by physicians in clinical medicine and in infectious disease combined with colleagues
in microbiology and colleagues who have an expertise in sequencing DNA and analyzing
that information. So these are all the groups who are involved
in the study, but it is really a three legged stool between DNA sequencing, microbiology
and clinical medicine. And it is the strength of that three legged stool and the scientific
disciplines that really is powering this project. So thank you very much. Sarah Harding: All right. Well thank you Julie.
That was excellent. And I definitely learned a lot about things I never knew. So I want
to open the call to any questions that we might have from the group. And I need to just
let our hosts know that that is what we are doing. So if you would just hold one minute. Can everybody hear me? No. Julie Segre: Well I could. Sarah Harding: Oh you could? Julie Segre: Yes. Sarah Harding: Well potentially they can hear
me but we cannot hear them yet. We are just waiting to open the lines to be able to ask
questions. And so what we will do is we will have an open session. People can ask questions
to Dr. Segre and we will just ask that you obviously go one at a time. One question that was emailed to me Julie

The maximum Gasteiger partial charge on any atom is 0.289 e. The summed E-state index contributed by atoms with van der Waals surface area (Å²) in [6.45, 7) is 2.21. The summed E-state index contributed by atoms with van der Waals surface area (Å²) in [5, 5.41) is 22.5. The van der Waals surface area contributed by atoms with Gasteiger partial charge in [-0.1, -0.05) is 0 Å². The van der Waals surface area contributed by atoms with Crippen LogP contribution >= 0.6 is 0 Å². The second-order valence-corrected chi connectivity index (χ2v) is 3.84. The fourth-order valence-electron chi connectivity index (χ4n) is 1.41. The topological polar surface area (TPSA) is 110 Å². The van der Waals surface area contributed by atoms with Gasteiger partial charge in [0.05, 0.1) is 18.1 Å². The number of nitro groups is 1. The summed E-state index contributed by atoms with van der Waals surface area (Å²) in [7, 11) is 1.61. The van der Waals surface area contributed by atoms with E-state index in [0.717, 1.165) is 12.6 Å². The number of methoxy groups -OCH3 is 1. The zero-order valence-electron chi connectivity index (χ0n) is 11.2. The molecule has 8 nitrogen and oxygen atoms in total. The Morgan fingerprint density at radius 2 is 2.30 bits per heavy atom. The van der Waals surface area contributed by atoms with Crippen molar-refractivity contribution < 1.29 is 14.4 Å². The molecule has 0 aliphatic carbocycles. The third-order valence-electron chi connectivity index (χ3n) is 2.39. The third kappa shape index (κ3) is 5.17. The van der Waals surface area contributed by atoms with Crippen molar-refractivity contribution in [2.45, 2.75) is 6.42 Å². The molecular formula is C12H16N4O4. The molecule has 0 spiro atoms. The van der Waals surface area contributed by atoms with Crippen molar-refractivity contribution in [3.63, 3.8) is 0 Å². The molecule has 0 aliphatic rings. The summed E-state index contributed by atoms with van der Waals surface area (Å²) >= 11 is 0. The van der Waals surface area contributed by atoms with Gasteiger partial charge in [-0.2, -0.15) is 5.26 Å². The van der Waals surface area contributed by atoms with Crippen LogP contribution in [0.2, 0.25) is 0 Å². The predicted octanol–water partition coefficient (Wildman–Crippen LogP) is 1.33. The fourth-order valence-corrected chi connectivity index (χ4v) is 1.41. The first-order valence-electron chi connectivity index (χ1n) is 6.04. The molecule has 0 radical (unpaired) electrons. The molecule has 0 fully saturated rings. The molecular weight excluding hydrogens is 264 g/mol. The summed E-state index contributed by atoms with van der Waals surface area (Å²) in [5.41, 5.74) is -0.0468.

that we can probably talk about before we get everybody else on the line is just whether
there is – you – I think you did this to a certain extent but whether there is more
– can you translate. The question is could you translate some of
the bacteria speak into more of the diseases that we typically hear of in a… Julie Segre: Right. Sarah Harding: …every day, public health
kind of… Julie Segre: Right. Sarah Harding: …the laundry list of terms… Julie Segre: Right. Sarah Harding: …that was a… Julie Segre: Yes. So there are several projects
that are being investigated. Here we are looking at common eczema and what is the contribution
of bacteria to eczema. And we are also looking at patients who have
recurrent infections of MRSA, the methicillin-resistant staph aureus. And we are looking at whether
there are some people who are exposed to MRSA but never develop an infection and other people
who would develop an infection, and is that related to the MRSA that they are exposed